Sorry @VOLAND , I speak from Pandoran perspective, because I hate mankind. What I’m trying to say it’s not free damage for PP, it is nightmare! Right after early game crabs turn into armored bullet sponges. You have to shot them, a lot. 320 HP and 40 Armor? With Return Fire? Oh come on. That’s some kind of bullshit.
This is not a tactical option and obstacle that comes out, and you have to deal with it this turn. This isn’t a “Oh, this guy is on overwatch so better not move out of cover” scenario. This is something you can’t mitigate and you just have to take into account you’ll damage yourself shoting a crab in a game that’s basically about shoting crabs. Because, how? “All these guys have Return Fire so maybe I won’t shot at all”? This thing is never on cooldown, it requires no Willpower to sustain, it requires no AP to setup, it triggers every time.
You’re saing this isn’t Damage Reflection? Of course it is not. Like you’ve said: you can shot a crabman for 50 or 0 damage and take 200, 100 or 0 damage in return. Or get killed. Just because. Can you outmanouver it tacticaly? Nope, because crab doesn’t care if you flank him and shot his back. He’ll turn around and shot you anyway. That’s cheap and tedious.
I wish I could deal with tactical superiority of my enemies, flanking me from both sides while few stays on overwatch keeping me pinned down. And I have to deal with a guy that stands in the open, and shots me back every time I shot him. Where’s tactic in this? Do I need to skillfest everyone down?
Edit: You’ve said in mentioned topic:
You shot a guy in a foot, because that’s all that sticks out of cover, and you get shot back without a chance of getting back into cover? Clairvoyance? I can jump around like a monkey out of cover and it won’t trigger anything, so the “you expose yourself” part just doesn’t make any sense. Want to react to me exposing myself? Set an overwatch. Or make an overwatch trigger also on fire, not move only. Not sure why it mimicks XCOM skill. Not reacting to a guy leaning out of cover, because his intention is to shot and not move make no sense as well. “Oh, this guy just moved out of cover. Hmm. He doesn’t run but points a gun at me. Better wait till he shot me so I can shot back. I could shot him now, but I’m on overwatch, not a f… killing spree.”. Yup. 100% valid thinking pf a soldier that’s supposed to react with fire to any movement .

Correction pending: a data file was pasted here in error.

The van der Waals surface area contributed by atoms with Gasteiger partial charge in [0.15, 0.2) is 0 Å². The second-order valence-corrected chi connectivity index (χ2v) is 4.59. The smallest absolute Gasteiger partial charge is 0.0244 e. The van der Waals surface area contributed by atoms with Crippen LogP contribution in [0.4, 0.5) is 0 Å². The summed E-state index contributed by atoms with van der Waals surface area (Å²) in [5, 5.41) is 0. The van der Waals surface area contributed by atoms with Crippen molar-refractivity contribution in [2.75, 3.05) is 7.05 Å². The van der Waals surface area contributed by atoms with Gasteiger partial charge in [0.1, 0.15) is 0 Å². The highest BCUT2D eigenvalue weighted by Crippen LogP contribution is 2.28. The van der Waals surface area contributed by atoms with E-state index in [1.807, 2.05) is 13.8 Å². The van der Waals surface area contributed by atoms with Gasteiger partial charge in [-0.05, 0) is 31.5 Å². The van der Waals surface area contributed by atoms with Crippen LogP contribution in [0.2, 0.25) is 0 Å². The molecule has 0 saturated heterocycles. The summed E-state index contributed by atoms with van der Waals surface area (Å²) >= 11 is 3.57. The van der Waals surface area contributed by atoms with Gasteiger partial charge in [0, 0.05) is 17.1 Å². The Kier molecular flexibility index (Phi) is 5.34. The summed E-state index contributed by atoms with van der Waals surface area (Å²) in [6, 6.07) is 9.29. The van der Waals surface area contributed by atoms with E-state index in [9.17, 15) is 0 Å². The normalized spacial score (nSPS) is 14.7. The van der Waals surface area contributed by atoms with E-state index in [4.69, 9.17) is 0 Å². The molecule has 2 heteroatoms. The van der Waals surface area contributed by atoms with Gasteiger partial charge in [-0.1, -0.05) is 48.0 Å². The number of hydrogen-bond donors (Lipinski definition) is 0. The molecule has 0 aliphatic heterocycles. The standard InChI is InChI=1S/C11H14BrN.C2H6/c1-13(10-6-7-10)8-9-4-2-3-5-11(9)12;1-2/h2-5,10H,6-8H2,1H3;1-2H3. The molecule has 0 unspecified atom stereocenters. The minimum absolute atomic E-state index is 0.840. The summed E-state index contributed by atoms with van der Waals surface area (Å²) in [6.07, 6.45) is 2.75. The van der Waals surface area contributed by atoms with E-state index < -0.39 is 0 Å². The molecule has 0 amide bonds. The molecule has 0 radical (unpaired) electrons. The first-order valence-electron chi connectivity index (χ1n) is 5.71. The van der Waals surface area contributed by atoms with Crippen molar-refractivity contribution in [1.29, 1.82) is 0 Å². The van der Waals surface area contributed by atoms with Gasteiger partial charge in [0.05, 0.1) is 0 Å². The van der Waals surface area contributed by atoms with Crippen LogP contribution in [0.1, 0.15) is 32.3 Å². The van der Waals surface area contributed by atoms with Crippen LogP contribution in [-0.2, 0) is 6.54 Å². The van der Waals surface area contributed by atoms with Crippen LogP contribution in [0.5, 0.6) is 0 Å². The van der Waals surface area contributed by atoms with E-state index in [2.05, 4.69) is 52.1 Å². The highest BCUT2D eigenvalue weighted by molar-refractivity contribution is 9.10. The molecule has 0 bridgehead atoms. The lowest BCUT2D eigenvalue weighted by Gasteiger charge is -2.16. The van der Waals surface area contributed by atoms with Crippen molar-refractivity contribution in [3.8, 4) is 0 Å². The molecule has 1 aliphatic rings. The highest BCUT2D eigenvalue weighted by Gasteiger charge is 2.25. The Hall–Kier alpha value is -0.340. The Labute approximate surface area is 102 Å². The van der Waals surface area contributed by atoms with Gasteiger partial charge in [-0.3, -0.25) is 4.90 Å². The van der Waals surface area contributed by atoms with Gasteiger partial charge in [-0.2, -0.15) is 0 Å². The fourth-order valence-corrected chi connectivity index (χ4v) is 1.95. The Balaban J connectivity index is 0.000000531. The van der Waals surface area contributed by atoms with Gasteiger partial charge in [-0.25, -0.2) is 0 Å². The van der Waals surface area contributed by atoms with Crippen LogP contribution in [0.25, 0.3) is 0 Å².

Oh come on… I can’t remember the last time I got RFed by a crab, TBH. There are so many different ways of dealing with it.
True, you can’t use military tactics like pin them and flank them and all that, but PP does not pretend to be a mil simulation. I mean, you are fighting crabs with machine guns and hovercraftian horrors, not Nazis in the Ardennes…
Same goes for this:
But as I said in earlier posts I think it would be a good idea if cover did offer some protection from RF.
I understand that many players would want PP to be a different game, more mil sim, less skills. I like mil sims too, and if PP would have gone down that road perhaps I would have liked it. But ultimately PP is a board game with ballistics and a skills sandbox, and I like it very much for what it is.
The one thing it is missing IMO is a proper Panda evolution, but that’s a different topic altogether…
It doesn’t make sense, considering there is Overwatch that’s supposed to do the very same thing: react to an action. But it works only as reaction to movement, because this is how it worked in XCOM.
None of the genre previous games was a military simulator. Original UFO: Enemy Unknown and successors (Xenonuts, Extraterrestials and few others)? Just leave some TUs and you’ll have a chance for reaction shot. Firaxis XCOM games? You could perk an OW to react to fire as well. And they were very boardgameish, XCOM even more (with how positioning and cover system worked). Yet still, tactical solution was always an option and most of the time the only option. Here, it is hardly ever an option.
How can you even use this arguement in a game where you can shot someones arm off so he can’t use a weapon? Or setup the very narrow cone for Overwatch so you target specific place. This game is much closer to military sim than any other in that regard.
The problem is, game is a mix of everything poorly stitched together. Some things are calculated realtime (like OW reaction shot hitting the cover enemy is just passing by), some are shitty turn by turn (like hitting crabman in a back and waiting for him to hide shield, turn around, shot, turn back, deploy shield). Game is so inconsistent with its own mechanics.
PP is obviously a military sim. I’ve never played a game that was more obviously a military sim than this one.
Which is why in theory I’d much prefer it over XCOM because there, tactical movement is consistently punished. Trying to flank enemies and use the terrain simply leads to activation of more pods. Instead, the best way to play is to move forward in tiny increments until one pod is activated, then not moving even one more step forward until that pod is eliminated. For all its other great qualities, I always hated this part of the game. PP does this so much better - but still has too many flaws in these mechanics.